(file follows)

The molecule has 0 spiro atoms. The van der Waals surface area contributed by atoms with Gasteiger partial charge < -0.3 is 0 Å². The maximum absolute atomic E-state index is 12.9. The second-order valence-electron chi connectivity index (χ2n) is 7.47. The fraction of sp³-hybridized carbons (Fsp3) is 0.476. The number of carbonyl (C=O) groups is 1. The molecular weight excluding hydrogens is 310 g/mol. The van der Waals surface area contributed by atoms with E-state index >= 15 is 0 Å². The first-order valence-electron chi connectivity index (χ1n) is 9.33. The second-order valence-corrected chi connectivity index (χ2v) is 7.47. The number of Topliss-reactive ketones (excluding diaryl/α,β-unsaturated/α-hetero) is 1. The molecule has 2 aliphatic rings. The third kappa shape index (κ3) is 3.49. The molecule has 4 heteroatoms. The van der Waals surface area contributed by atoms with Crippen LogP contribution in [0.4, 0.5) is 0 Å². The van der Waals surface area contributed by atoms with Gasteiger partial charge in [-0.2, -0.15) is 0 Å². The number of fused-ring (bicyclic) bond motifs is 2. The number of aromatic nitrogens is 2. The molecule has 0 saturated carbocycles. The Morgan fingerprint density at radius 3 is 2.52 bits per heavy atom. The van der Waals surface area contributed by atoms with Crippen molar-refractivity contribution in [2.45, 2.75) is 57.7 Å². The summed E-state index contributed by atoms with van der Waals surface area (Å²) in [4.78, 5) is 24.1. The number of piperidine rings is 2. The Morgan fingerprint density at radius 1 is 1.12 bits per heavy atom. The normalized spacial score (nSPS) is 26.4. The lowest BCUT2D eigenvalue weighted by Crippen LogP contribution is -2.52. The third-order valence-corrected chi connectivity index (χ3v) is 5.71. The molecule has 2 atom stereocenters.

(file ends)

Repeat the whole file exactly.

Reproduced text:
The molecule has 0 spiro atoms. The van der Waals surface area contributed by atoms with Gasteiger partial charge < -0.3 is 0 Å². The maximum absolute atomic E-state index is 12.9. The second-order valence-electron chi connectivity index (χ2n) is 7.47. The fraction of sp³-hybridized carbons (Fsp3) is 0.476. The number of carbonyl (C=O) groups is 1. The molecular weight excluding hydrogens is 310 g/mol. The van der Waals surface area contributed by atoms with E-state index >= 15 is 0 Å². The first-order valence-electron chi connectivity index (χ1n) is 9.33. The second-order valence-corrected chi connectivity index (χ2v) is 7.47. The number of Topliss-reactive ketones (excluding diaryl/α,β-unsaturated/α-hetero) is 1. The molecule has 2 aliphatic rings. The third kappa shape index (κ3) is 3.49. The molecule has 4 heteroatoms. The van der Waals surface area contributed by atoms with Crippen LogP contribution in [0.4, 0.5) is 0 Å². The van der Waals surface area contributed by atoms with Gasteiger partial charge in [-0.2, -0.15) is 0 Å². The number of fused-ring (bicyclic) bond motifs is 2. The number of aromatic nitrogens is 2. The molecule has 0 saturated carbocycles. The Morgan fingerprint density at radius 3 is 2.52 bits per heavy atom. The van der Waals surface area contributed by atoms with Crippen molar-refractivity contribution in [2.45, 2.75) is 57.7 Å². The summed E-state index contributed by atoms with van der Waals surface area (Å²) in [4.78, 5) is 24.1. The number of piperidine rings is 2. The Morgan fingerprint density at radius 1 is 1.12 bits per heavy atom. The normalized spacial score (nSPS) is 26.4. The lowest BCUT2D eigenvalue weighted by Crippen LogP contribution is -2.52. The third-order valence-corrected chi connectivity index (χ3v) is 5.71. The molecule has 2 atom stereocenters.